One of the best features of the novel FRACTALS by Alicia Anthony is it covers new ground while exploring aspects of society that have been with humanity for far too long, including child abuse, dysfunctional family dynamics and the highly illegal yet also lucrative trade of trafficking women and girls for sex and the individuals who often must be coerced in some manner in order to participate.
The plot of FRACTALS revolves around teenage Carly Dalton, who becomes involved in the world of prostitution via her drug-addicted sister Beth, who has gone missing. Chapters depicting Carly’s perspective alternate with those offering high school teacher Asher Thompson’s point of view. Asher initially rescues Carly at a truck-stop bar, becoming her mentor, protector, crush, and temporary guardian. While the subject matter is timely and important, unfortunately various features of this psychological suspense tale–as well as its characters–are depicted unevenly and not always believably. This significantly weakens the book’s overall impact. Scant attention of any depth is given to the part of the equation comprised of the story’s antagonists. Emotions like guilt are often stated rather than shown in context. Practicalities related to what type of social service placements would genuinely be allowed for the teenage main character, along with other logical issues abound. Common wisdom maintains it is generally not in the best interests of sexually troubled or otherwise distressed teenaged girls to be placed in the temporary homes of single adult males, especially those who have not yet adequately dealt with psychological damage of their own.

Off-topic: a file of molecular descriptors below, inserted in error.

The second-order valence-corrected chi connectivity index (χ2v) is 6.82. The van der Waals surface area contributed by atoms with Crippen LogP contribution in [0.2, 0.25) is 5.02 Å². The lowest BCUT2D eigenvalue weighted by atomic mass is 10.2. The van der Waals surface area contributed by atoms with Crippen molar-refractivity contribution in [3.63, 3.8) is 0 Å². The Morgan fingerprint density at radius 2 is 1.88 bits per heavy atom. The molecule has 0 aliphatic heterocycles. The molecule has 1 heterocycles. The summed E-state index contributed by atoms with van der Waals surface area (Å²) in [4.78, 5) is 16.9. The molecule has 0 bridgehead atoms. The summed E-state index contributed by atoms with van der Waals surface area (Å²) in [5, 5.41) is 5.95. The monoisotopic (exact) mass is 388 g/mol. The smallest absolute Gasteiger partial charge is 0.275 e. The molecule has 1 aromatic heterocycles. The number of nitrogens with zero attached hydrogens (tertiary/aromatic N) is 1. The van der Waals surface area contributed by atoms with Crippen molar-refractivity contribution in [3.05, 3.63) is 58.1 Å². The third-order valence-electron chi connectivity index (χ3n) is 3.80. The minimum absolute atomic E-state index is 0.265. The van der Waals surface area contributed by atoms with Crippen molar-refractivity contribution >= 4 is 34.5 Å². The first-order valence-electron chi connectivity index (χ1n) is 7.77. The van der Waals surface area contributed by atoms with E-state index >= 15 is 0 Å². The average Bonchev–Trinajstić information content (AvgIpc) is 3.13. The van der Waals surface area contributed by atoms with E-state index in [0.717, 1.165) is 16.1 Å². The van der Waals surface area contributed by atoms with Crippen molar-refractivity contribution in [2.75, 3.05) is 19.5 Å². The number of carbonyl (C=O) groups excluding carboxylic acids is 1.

If these characters happened to be random strangers away from the eyes and interference of local authorities, the concept of two forgotten misfits coming together to solve a mystery while helping each other heal could certainly work. But that is not the situation. In this story, Asher is a science teacher at the prestigious Millbrook Academy, a private school Carly attends and where Asher is her Biology teacher. So from early on, the police department and Children’s Services are involved. This sadly causes much of the subsequent storyline to read as quite implausible, as do additional facets stretching credulity, such as the new high school best friend Carly effortlessly and immediately acquires.
While the dialog is generally crisp and evocative and the issues surrounding kids from abusive homes needing safe ones is compelling, these vital topics are not consistently well nor realistically handled in Alicia Anthony’s psychological thriller FRACTALS.
~C.S. Holmes for IndieReader